Forlorn over the Democrats’ delegate scrap, Gov.—and therefore superdelegate—Philip Bredesen came up with a modestly novel proposal : After all the voters have fun at their primaries and caucuses, the superdelegates should stage their own fiesta in June—complete with a binding declaration of support for Barack Obama or Hillary Clinton. Morevoer, they should have it in Dallas so that everybody can get there easily and the Dems can continue lavishing attention on a red state that has shown flashes of Democratic enthusiasm this year.
It’s a dynamite idea—one part common sense, one part idealism—and therefore exactly the kind of plan we’ve gotten used to the candidates eschewing this election. Yet, at a press conference yesterday,
Hillary Clinton let out an unexpected glimmer
The governor from Tennessee suggested that there be a convention of superdelegates, and I think that it is an intriguing idea. I have not considered it long enough to have an opinion on it.
If she hasn’t “considered it long enough,” then that means she has considered it a little bit. (
Clinton folks tell Ambinder
they aren’t seriously considering the plan.) There’s hope yet! And, in the long run, that’s best for everybody. The superdelegate primary presents a rare opportunity for a win-win-win-win scenario for Clinton, Obama, the superdelegates, and the Democrats. Here’s why each party should be jumping at the chance:
Hillary: A June superdelegate primary silences the “drop out now” movement for a few months. Clinton has repeatedly said she’s staying in until June, anyway, and the specter of a superdelegate primary would give her justification for doing so. Plus, it buys her time in case she loses North Carolina and Indiana.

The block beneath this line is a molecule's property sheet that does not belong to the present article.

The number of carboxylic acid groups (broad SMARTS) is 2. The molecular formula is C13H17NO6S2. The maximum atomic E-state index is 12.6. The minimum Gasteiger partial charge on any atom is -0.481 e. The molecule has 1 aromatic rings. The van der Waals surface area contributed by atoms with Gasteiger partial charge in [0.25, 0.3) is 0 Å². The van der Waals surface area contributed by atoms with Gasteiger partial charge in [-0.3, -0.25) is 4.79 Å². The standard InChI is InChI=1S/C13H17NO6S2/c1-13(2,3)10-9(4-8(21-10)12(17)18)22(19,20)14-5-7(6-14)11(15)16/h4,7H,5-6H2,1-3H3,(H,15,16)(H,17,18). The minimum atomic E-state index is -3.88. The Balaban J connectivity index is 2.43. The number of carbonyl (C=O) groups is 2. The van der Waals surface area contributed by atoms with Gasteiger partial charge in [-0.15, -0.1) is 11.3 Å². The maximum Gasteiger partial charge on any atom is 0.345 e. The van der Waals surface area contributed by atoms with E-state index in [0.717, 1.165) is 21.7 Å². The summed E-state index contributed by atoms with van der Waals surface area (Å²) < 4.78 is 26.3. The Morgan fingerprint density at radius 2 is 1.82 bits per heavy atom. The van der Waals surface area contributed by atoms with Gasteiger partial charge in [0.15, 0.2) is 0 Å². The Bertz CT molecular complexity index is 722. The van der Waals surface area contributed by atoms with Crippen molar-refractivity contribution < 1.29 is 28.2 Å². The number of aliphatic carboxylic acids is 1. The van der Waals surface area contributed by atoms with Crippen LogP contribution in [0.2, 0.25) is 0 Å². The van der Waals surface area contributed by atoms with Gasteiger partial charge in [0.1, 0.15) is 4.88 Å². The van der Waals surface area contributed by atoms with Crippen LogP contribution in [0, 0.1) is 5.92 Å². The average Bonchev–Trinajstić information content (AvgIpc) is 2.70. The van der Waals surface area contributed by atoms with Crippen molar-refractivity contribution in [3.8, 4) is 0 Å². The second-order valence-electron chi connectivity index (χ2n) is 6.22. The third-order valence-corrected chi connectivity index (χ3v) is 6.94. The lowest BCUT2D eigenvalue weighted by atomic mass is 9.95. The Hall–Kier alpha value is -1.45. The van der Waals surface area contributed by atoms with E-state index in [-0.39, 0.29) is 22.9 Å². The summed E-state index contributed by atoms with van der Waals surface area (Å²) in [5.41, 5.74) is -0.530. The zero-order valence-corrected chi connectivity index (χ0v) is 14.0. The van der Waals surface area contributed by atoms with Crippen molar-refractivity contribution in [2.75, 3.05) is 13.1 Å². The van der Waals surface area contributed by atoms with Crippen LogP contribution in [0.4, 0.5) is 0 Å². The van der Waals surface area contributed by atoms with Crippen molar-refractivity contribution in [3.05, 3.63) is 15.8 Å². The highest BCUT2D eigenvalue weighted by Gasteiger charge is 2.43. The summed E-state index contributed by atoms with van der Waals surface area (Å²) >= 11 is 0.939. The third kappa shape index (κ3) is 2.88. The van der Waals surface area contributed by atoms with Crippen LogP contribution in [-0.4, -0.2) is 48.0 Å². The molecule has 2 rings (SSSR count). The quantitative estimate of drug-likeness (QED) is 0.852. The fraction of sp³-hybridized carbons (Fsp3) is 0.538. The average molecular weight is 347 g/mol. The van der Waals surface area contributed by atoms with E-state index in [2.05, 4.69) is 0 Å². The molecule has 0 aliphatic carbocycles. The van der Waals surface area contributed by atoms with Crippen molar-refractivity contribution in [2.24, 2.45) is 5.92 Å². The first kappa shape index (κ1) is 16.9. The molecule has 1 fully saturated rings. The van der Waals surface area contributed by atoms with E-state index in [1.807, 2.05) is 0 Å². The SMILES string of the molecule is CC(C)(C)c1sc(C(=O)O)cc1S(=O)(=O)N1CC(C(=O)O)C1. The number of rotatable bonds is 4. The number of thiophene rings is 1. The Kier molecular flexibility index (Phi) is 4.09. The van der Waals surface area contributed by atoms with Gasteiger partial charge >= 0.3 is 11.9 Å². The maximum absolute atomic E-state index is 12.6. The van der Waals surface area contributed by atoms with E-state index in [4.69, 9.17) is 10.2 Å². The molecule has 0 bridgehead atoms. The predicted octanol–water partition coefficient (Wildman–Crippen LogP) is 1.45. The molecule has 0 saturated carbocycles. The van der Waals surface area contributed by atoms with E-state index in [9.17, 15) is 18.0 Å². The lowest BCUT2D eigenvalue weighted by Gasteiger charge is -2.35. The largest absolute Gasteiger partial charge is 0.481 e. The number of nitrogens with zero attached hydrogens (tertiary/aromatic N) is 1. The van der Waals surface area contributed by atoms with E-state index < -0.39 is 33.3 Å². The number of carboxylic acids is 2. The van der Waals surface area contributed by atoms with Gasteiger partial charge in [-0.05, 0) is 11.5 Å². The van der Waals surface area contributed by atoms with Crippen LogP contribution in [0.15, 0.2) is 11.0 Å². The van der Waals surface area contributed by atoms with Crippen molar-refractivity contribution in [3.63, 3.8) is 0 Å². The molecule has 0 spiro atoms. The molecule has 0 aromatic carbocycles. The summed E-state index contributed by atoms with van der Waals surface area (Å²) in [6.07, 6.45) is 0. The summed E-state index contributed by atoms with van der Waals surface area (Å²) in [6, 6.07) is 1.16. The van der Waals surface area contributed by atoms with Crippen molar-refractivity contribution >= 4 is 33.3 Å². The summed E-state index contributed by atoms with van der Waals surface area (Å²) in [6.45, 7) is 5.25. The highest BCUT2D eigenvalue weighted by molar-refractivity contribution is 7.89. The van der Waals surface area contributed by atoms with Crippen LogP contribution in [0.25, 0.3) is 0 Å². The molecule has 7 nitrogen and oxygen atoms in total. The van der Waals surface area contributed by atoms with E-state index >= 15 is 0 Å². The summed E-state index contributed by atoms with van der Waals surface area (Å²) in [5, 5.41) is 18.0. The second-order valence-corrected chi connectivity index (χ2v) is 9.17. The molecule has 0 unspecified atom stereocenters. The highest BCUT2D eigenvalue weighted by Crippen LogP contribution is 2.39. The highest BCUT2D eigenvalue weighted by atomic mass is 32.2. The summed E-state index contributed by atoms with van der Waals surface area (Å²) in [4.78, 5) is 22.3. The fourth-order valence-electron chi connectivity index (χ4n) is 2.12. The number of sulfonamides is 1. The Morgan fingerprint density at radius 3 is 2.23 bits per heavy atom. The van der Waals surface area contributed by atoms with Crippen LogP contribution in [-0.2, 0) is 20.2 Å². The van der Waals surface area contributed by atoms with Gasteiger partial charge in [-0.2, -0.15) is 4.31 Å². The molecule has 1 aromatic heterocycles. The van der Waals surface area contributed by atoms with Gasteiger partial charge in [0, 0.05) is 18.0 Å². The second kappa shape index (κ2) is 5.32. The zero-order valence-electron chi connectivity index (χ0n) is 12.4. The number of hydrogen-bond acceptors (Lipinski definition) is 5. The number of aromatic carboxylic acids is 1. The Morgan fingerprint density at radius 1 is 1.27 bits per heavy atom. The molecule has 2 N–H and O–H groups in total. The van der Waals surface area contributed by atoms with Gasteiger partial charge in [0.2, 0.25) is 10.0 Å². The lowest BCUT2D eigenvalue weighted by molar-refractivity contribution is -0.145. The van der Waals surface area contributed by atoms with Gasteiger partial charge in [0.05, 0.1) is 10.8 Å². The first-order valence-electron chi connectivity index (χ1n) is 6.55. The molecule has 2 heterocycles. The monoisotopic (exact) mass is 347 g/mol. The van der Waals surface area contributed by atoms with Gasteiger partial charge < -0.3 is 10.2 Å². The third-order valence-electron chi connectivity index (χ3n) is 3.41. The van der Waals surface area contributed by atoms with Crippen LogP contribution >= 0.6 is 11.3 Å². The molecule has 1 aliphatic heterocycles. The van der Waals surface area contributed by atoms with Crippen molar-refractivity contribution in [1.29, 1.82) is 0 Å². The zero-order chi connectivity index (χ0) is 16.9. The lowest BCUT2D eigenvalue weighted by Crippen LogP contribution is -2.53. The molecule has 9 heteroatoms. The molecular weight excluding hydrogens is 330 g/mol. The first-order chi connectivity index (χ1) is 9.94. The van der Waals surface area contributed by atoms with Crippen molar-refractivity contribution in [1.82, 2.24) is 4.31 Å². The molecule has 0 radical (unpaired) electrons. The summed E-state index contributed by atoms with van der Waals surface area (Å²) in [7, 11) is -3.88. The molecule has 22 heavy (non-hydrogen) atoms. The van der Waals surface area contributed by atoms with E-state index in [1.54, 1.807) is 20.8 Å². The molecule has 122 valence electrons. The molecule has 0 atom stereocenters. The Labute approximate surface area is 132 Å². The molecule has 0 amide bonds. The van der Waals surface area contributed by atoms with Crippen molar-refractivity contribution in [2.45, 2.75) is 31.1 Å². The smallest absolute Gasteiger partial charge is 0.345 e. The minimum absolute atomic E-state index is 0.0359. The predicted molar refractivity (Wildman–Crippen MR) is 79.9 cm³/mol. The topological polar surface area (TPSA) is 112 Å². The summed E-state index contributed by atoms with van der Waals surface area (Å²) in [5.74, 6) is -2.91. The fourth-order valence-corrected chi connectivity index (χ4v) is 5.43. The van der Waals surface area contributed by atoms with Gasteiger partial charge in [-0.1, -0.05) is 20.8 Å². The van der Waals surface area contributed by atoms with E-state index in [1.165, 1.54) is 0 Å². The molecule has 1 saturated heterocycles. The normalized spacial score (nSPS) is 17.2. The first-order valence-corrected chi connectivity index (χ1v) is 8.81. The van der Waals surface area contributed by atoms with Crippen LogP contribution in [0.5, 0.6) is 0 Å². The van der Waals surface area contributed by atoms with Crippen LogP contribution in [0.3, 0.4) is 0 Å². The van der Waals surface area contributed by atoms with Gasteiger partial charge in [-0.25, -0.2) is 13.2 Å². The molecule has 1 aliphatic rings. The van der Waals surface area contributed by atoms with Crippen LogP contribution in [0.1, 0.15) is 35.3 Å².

If Hillary isn’t going to leave the race until all of the states vote, anyway, then he may as well end it as swiftly and decisively as possible after that. A superdelegate primary would give him that venue, and he’d be favored to win since he would be the
champ of pledged delegates and popular vote
The superdelegates: Uncommitted supers get to defer their decisions for another three months, which prevents them from incurring the Clintons’ wrath if they side with Obama before all the votes are in. Plus, having a primary lends the superdelegate process a bit of integrity and transparency that might otherwise may get lost in translation at the convention.
Democratic Party: The sooner this fiasco ends, the better. Assuming Clinton stays in through June, this plan is much better than dragging the superdelegate-endorsement process through the dog days of summer. It already makes Howard Dean sweaty enough, as is.